Genius in Exile Proves Boon to U. S. By ADELAIDE KERR AP Features Writer Americans were free with predictions, when the flood o£ European refugees started to flow to these shores, that the cultural lite of the country would benefit by it. Few realized just how great this benefit would be. A new survey shows that at . least 9 refugee Nobel prize winners and many less well known scientists, painters and writers are now living--and working--in this country. Some of the famous refugees have given original manuscripts and art works to the United States treasury to be disposed of in promoting the sale of \var bonds. Others are contributing scientific knowledge lo the war effort or doing creative work. Still others are teaching in American universities. The work of the 9 Nobel prize winners is in many fields. Alfred Einstein, the famous German physicist, who evolved the theory of relativity, lives in Princeton, N. J., where he is on the faculty of the Institute for Advanced Study. He is now a United States citizen and several times has been called into consultation by the government on war projects. Thomas Mann, the German- born author, who lives in Pacific Palisades, Cal., has a new book-the fourth in the Joseph series ready for publication early this year. Since Sigrid Undset. the - Norwegian Nobel prize winner, sought refuge in this country, after her writing aroused the nazis' , ire, she has turned out 3 books-- ··Christmas and Twelfth Night," '·Return to the Future" anc "Happy Times in Norway." Count Maurice Maeterlinck ALFRED EINSTEIN now past 80, has also been working hard, since he left.his beautiful Mediterranean villa to make headquarters in a New York hotel. The Belgian-born poet dramatist, who gave the world "The Bluebird," has turned out a number o£ plays, none of which has yet been presented and several books published in French. Add to that list of Nobel prize winners the German physicist, Prof. James Franck, known for his atom smashing experiments, who is now teaching at the University of Chicago. Cornell university has the well known Dutch chemist. Peter Debye, whose discoveries helped produce rayon, synthetic rubber and high octane gas. He is now deep in research at the university's department of chemistry, of which lie is chairman. Olto Loewi, the Austrian physiologist, is conducting experiments SIGRID UNDSET at New York university on the functions of the heart and kidneys. Victor Frank Hess, who discovered the cosmic origin of cosmic rays, is experimenting at Fordham university, New York. And Enrico Fermi, the Italian physicist who was awarded the coveted Nobel prize for the discovery of radio active substances, is on leave from Columbia university to do war research. The war has given other American universities the opportunity to add famous European scientists to their teaching staffs. The University of Michigan has Kasimir Fajans, the Polish physical chemist, former director of the Institute of Phyhical Chemistry of the University o£ Munich. Harvard university's staff included Dr. Heinrich Brucning, former chancellor of the German reich, who fled Germany alley .MAURICE MAETERLINCK friends learned he was slated to be a victim of the notorious nazi "blood purge'' in 1934. Taft university has the services of Kurt Goldstein, the German physicist and neurologist, and the University of- California has Dr. Richard Goldschmidt, the German geneticist and former di- retor of the Kaiser Wilhelm Institute for Biology in Berlin. In addition the National Refugee Service says it has placed 1,500 doctors in vital medical posts. Musicians who sought refuge in this country, have also made an appreciable contribution to America's cultural life. Heading the list is the famous Italian. Arturo Tos- canini, who conducted the NBC Symphony orchestra for several years. Recently the maestro, who is said to have turned down a Hollywood offer of 3250,000, made a motion picture '*Hymn of the Nation," for the United Stales government. Olher foreign muhicians have delighted music lorcrs all over the country. Lotte Lehmann, the German-born soprano, and Stella Roman, the Rumanian soprano, are both warbling at the Metropolitan Opera House in New York. Concert-goers in various parts of the country have heard Robert Casadesus, the French pianist. Advanced music students at Mills college, Oakland, Cal., are being put through their paces by Darius Milhaud, French composer and conductor. And Broadway theater-goers have heard the work of the German composer, Kurt Weil, in the rollicking rhythms of "One Touch of Venus." Broadway has another refugee slar in Elisabeth Bergtier, the Austrian actress, now auneariiig in "The Two Mrs. Carrolls." Two more famous European women are in the field of letters. The French journalist, Geiievicve Ta- i bouis. edits the weekly Pour I.a | Victoire and Toni Sender, a former member of the German reichstag, is writing: and lecturing in this country. Some of Europe's most famous painters have turned out work inspired by the American scene. Max Ernst, the German sur-realist, spent last summer in Arizona and his new canvases, due for New York exhibition in April, have qualities which suggest the strong Arizona light. The Polish modern, Marc · Chagall, made a trip to Mexico with the Ballet Theater and designed sets for the ballet "Alecko" which the theater used later in its production. Other painters, including Tamara Lem- picka, the Polish artist, and Andre Masson, the French sur-realist, have exhibited their work in New York. Report Many New Farmers in Rake Area K-ikc--This season brings considerable moving among Car-men; in the community. Many ol the movers are going to farms they recently purchased. The Con Stcnbcrg family moved to a farm they purchased near Thompson. Martin Thompson and family of Hay Hold, Minn., moved to the Stenberg farm. Hervie Thompson and family moved from Buffalo Center to a farm they purchased west of town vacated by the Robert Elwood family who moved to near Leland. Mr. and Mrs. Herman Jutting moved into an apartment over the Underbakke feed shop in town and Marion Halvcrson and family moved from town to the acreage east of town vacated by the Juttings. Mr. .and "Mrs. .Melvin Wertjcs moved from Buffalo Center to the former Haiverson residence. Henry Boetcher and family moved Irom Albert Lea into the Espelaiul house purchased by Ole Osland. Richard Gravely a n d family moved from a farm into their house in town vacated by Joe Sandum and family who moved into the former Glen Heath residence. J. T. Johnson and family and Lawrence Johnosn and family moved from south of town to a I farm near Kiester, Minn. ' Martin Thompson and family moved to Elmore, and Carroll Hove and family of Waseca, Minn., are renting the former Thompson farm. John Shortenhouse and family moved to the f a r m they purchased near Buffalo Center and Marvin Deering of Buffalo Center moved on the farm vacated by the Shortenhouse family. Mr. and Mrs. Palmer Dahl and family of Pilot Grove moved to the farm vacated by Mr. and Mrs. Clint Stowe who moved to Buffalo Center. Os'er Anderson a n d family moved to the farm they purchased near Thompson and Amil Haugen and family moved from Wells to the farm they vacated. Mr. and Mrs. Thelmer Nodland moved to a farm vacated by Bill Harms family who moved to a farm they purchased near Buffalo Center. Mr. and Mrs. Willard Deering moved to the Stokheboe farm purchased by Bert Deering. Mr. and Mrs. Car! Matheson and family moved to the farm vacated by Bullcr Jordan!. 24 ' Thursday, March 9, 1941 MASON CITY GLOBE-GAZETTE , RED COMMENTS ON ALLIED RAIDS Says Bombings Alone Can't Defeat Hitler Moscow, (/Pj--Adolf Hitler will ; not fall from bombing alone, but . by the "active operations of a · land army of many millions in co' operation with air and sea forces," '. Lt. Gen. Boris Sterligov declared · in Red Star Thursday in cpm- · menting on the British-American air offensive against the reich. Sterligov said that in the beginning the attacks CHI Hitler's homeland might have been' interpreted as revenge raids for the attacks on London, but it was now clear they have other purposes. "Foreign military specialists say these operations are strategic bombing--designed to weak the war effort, disrupt transport and break down morale. The role of the bomber is extremely great but it doesn't mean it' can solve any strategic problems,' 1 he declared. "Some foreign observers seek to prove that by air raids it is possible completely to demoralize Hitlerite' Germany, deprive it of the capacity to resist and eventually force it to capitulate. There is no necessity to disprove this theory because the battles of the 2nd World war have sufficiently proved the infallibility of the principle that the issues of the war can be decided only by the active operations of a land army of many millions in co-operation with air and sea forces." He added that this did not reduce the significance of strategic j aerial preparation for a land invasion. Giving Russians the best picture yet of the air activities of the United States and Britain, Ster- ligov directed special attention to the way American aviators daily fly dozens of planes across the Atlantic, and declared the raids were having a tremendous effect on the industrial life of Germany and said the allies have excellent photographic service to prove their results. Cut Man-Hour Loss Through First Aid Use .Washington, D. C.--Red Cross first aid training in industry, greatly expanded since the war began, has been responsible for saving thousands of man hours, which otherwise would have been lost due to war plant accidents. Of the more than 1,500,000 Red Cross first aid certificates issued in the past year to. persons who completed a prescribed training course, a large percentage went to war plant workers in every part'of the country. With a view to reducing lost time through accidents, p l a n t managements r e q u e s t e d Red Cross first aid training for em- ployes, since such training not Physical Committee Plans Many Activities for Y.M. 1944 Program Plans for an extensive physical education program at the Y. M. C. A. this year were outlined at a meeting of the new physical education committee Wednesday evening. The committee is headed by Earl Ehlers as chairman. Other members are: Otto Satter, Louis Page, Ed Gage, Dal Davis, Milton Decker. Abbott Wolf, Marion Clayburg, Roger Patton, Bob Lee and Jake Mallo. Sub-committees were chosen for various activities such as badminton, handball, swimming, volleyball, Softball, league organization and other Y. M. C. A. activities. Kill Thistles On Aloncy Back Guarantee Raise More Food for Freedom Get rid of Canada Thistles in one season without chemical, plowing or loss o£ crop. Nothing more to buy. Absolute Money-Back guarantee backed by 51,000 bond. Send S5.00 to LLOYD SAMPSON. \V. 1st Ave., S. ESTHERVILLG. IOWA, for complete method and guarantee. WOLFS Every FUR COAT from our regular stock. Now Reduced for CLEARANCE BUY NOW FOR NEXT WINTER FREE STORAGE THIS SUMMER Trade in Your Old Coat Mier Wolf Sons only teaches workers how to care for small injuries which might lead to infectious, but also stresses accident prevention. Man hours lost because of accidents have been sharply reduced. One plant, in a lest, gave half its workers first aid, and left the other half untrained. Comparison of the number of hours lost in the two groups, the plant manager said, left no doubt as to the value of the training. First aid training in industrial plants is installed by specially trained representatives of the Red Cross first aid, water safety and accident prevention service. Among its other activities, this important service has first aid training programs is 3,473 of the 3,756 Red Cross chapters; oper- ates more than twelve thousand emergency first aid mobile units and more than 2,400 fixed first aid highway stalions. SET DRIVE DATES Alia Visla -- The Red Cross drive in Alta Vista will begin March 15 and end March 25. according to Mrs. Joe Menges, local chairman. GIVES LIBERALLY Allison -- According to an announcement by Miss M a 11 i e Harms, Butler county superintendent, Coklwater, district No. 9 has contributed SIB to the Junior Red Cross fund. Mrs. Nelle Hartgraves of Greene is the teacher This is far more than any of the rural schools in the county. American Casualties in War 162,282 of Which 37,853 Are Dead Washington, (/P)---American casualties in this war so far lolal 162,282, of whom 37.853 are dead. Secretary of War Slimson, at a news conference Thursday, announced that army casualties (as of Feb. 23) totaled 121,458. Of this number, 20, 592 were killed, 47,318 wounded, 26,326 are missing and 27,222 are prisoners of war. The latest navy total is 40,824, made up o£ 17,261 killed, 9,910 wounded, 9,239 missing and 4,414 prisoners of war. These figures cover the marine corps and coast guard as well as the navy proper. Of the total casualties the navy has suffered 27,383, marines 12,986 and the coast guard 455. Stimson said that of the 47,318 army wounded, 25,291-have been returned to duly or discharged. Of Ihe 27.222 prisoners, Stimson said, the enemy has reported thai 1,073 have died of disease in prison camps. These deaths, Stimson commented, occurred moslly in Japanese-occupied areas and the total probably is larger than reported by the enemy. Swaledale--Mrs. Hannah Davis of Pasadena, Cal., i at the home of her brother, Robert Ward, called by the illness of her father. William Ward. WOLFS-- WOLFS- TH I HE well dressed man thinks ahead . . . and he is thinking now of his wardrobe. Have you a spring coat that will keep, off those spring showers, keep you warm, yet not wear you down with its weight? Better have a look! MEN'S SUITS AND TOPCOATS better grades ABOVE: Latest in tweed, fly front. FAR LEFT: Smart worsted, b u t t o n front. L E F T : Handsome herringbone , , . . wears well. MIER WOLF SONS S P R I N G F A S H I O N S T R A T E G Y Get set for Spring with one versatile suit--and a double set of accessories! For daytime", tailored accents--for dress-up--soft, pretty accessories. Come see our smooth suit set-ups today! Provocative sailor to dress up your suit. One of a group. ?5.95 CARDIGAN SUIT STAR from 19 95 Smoothest, most flattering for through Springtime--the new cardigan suit! It's crisp, clean cut collarless jacket and slim skirt make it right anywhere, anytime. Perfect backdrop suit -- dress yours "up" or "down" with accessories. One of a big group of topflight Spring suits. · Patent Sag $4.50 Gloves $1.25 · Ruffled Blouses from $3.50 MIER WOLF SONS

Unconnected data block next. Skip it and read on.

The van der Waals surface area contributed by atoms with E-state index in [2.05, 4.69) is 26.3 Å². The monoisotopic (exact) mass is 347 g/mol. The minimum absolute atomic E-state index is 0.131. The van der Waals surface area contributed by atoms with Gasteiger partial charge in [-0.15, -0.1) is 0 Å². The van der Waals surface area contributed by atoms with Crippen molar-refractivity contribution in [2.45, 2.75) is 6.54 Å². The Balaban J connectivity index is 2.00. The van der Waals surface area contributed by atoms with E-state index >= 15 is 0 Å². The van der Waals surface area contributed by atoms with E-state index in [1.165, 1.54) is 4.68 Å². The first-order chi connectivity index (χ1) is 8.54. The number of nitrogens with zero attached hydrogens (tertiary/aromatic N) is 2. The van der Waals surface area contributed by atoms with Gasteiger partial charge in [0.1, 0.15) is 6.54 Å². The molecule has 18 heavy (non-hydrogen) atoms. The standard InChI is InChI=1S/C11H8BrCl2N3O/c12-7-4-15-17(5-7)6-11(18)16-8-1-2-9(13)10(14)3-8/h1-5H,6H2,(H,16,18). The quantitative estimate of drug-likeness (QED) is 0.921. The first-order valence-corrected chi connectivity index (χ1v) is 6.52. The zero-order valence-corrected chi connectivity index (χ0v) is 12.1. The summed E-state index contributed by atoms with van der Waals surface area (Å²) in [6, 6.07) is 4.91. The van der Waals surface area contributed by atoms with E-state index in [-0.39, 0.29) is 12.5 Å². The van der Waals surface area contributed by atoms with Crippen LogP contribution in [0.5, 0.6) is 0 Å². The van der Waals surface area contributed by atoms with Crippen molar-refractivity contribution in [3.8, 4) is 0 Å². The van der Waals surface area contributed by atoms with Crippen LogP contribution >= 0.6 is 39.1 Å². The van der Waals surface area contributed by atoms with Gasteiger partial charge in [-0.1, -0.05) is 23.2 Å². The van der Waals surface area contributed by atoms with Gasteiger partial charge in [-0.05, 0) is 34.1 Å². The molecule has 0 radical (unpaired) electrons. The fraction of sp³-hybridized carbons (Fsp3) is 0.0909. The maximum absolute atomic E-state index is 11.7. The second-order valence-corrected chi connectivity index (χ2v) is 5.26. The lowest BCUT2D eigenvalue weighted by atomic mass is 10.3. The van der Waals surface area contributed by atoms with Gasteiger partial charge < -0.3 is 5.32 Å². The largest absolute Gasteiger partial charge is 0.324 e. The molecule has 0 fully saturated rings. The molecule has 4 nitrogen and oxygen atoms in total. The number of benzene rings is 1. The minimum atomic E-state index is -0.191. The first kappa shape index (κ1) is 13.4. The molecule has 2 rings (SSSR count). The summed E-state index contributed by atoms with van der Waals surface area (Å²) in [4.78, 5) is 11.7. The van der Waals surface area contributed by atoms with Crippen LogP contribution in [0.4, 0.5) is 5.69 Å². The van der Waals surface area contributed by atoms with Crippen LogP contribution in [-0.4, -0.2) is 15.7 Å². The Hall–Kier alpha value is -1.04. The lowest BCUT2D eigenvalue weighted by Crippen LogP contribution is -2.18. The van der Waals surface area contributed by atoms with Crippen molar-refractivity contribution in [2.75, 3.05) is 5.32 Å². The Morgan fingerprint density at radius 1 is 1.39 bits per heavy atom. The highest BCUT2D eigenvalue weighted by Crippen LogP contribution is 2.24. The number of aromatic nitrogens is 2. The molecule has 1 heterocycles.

Get full access with a Free Trial

Start Free Trial

What members have found on this page